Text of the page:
Zombie season’s over! As always at Interlagos, it was an entertaining Grand Prix, with some rather surprising results. Behind the Red Bulls, that is. Warning: spoilers.
Except for one minor detail, the 2011 Formula One season’s last race at wonderful Interlagos was such a perfect microcosm of every race since that long-ago March day in Melbourne that it could serve as fine kindling for my conspiracy theory that everything in Formula One, down to the smallest detail and every feint of the steering wheel before a Jenson Button pass, is scripted by Bernie Ecclestone in his supervillain hideout built inside a dormant and unmapped volcanic cone in the Southern Ocean. Strike that: a live volcanic cone.
For what constituted the 2011 Formula One season? Our bullet list is here to help:
- Sebastian Vettel breaks a record: check! He qualified on pole for the 15th time in the season, breaking Nigel Mansell’s 14 from 1992.
- Jenson Button drives an amazing race: check! He qualified third, lost a place to Fernando Alonso, then came back and passed him to finish third, his 12th podium in the season, three more than in his championship year.
- Lewis Hamilton runs into trouble: check! A failed gearbox put him out of the race after 46 laps, leaving him 5th in the championship and behind his teammate for the first time in his life.
- Mark Webber is outqualified and left behind by the end of the first lap: check! Webber was two-tenths behind Vettel after qualifying, then dropped 1.2 seconds behind by the time lap one was over.
- Fernando Alonso outperforms his Ferrari: check! He finished fourth, after a great pair of back-to-back passes over the race with Jenson Button for third.
- Michael Schumacher disappoints: check! He qualified 10th and finished 15th.
And so on. The one minor detail which prevented this race from becoming a tiny 2011 by itself was the fact that Mark Webber passed Sebastian Vettel for the lead on lap 30, after 25 laps of Vettel nursing a gearbox trouble. It was a strange sort of gearbox trouble. He received repeated and increasingly serious warnings about it over the radio, he kept having to short-shift and use taller gears, but it didn’t prevent him from running fastest laps in the second half of the race behind Webber, who finally scored a victory with his RB7, the car Vettel drove to 11 wins. It was quite unlike Ayrton Senna’s gearbox trouble here at the 1991 race, when he had to finish the race stuck in sixth gear (think about that). And it all resulted in a bad day of the Sebastian Vettel variety: second place instead of his 22nd win.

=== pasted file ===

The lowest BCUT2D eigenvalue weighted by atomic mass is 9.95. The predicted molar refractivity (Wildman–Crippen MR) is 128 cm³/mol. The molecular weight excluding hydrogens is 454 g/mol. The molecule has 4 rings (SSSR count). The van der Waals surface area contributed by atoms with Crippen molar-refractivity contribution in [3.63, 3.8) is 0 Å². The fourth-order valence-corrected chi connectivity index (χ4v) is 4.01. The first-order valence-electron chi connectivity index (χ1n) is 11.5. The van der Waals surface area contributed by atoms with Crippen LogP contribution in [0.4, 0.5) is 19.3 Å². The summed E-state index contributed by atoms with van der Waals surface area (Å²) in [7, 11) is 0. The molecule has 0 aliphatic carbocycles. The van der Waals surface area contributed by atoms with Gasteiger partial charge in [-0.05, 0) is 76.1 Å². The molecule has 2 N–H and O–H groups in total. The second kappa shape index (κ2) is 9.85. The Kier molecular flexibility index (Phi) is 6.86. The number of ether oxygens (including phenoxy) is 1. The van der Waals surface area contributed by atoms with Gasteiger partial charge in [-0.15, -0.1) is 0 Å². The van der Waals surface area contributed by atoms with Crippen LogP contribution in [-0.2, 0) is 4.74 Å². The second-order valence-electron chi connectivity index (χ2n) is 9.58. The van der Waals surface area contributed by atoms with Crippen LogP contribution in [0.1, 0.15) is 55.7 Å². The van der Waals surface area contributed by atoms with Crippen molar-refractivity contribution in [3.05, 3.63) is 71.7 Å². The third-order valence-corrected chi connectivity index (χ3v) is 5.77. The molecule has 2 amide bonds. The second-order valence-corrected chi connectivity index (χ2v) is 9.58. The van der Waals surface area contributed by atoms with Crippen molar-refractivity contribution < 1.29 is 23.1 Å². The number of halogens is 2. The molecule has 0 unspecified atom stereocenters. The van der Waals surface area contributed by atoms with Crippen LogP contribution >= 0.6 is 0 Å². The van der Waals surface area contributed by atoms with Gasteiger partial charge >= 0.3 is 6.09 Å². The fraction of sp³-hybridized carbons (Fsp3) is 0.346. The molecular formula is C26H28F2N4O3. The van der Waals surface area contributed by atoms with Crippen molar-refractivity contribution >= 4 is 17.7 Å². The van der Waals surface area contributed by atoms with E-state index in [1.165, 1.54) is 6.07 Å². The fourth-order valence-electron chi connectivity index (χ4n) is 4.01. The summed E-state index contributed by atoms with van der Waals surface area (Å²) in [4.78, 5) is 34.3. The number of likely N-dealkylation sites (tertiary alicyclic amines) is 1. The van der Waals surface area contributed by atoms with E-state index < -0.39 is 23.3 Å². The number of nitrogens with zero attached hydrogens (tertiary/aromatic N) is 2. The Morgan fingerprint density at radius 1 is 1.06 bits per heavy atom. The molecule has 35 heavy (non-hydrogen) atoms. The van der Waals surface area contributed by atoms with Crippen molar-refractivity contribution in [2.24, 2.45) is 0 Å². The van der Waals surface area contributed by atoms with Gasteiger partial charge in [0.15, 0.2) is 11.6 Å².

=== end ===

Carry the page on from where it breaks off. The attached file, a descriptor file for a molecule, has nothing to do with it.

After the five-way battle of 2010, it was a rather Schumacher-esque season, with Vettel’s championship not in any serious doubt after the first four races. There were great races—Silverstone, Hungary, and, above all, Canada—great fights in the midfield, a great display of alien perfection from the Red Bull team, and a great pair of rookies: Sergio Pérez and Paul di Resta. But it was always a field of 23 humans and one…what do you call a 24-year-old kid with 30 pole positions, 21 Grand Prix wins and two F1 world championships?
Slightly worrisome is the fact that regulations will not change significantly for the next two years, and that Red Bull’s technical and driver team will remain in place. It’s hard to see how anyone can beat the fourth iteration of a back-to-back championship-winning Adrian Newey car, which must be in the works since June or so. With Sebastian Vettel driving it.
Then again, McLaren and Ferrari can always pull something out of the bag, and then there’s the insane talent acquisition at Mercedes over the year, which may result in something magnificent next year. Or not. We’ll see. Thanks for coming along for the Crayola-fueled ride, and there’s always a next season.
Guest illustration—in soft pastel instead of Crayola—by Natalie Polgar. Gallery curated by Natalie Polgar. Photography by Paul Gilham/Getty Images, Mark Thompson/Getty Images and Clive Mason/Getty Images.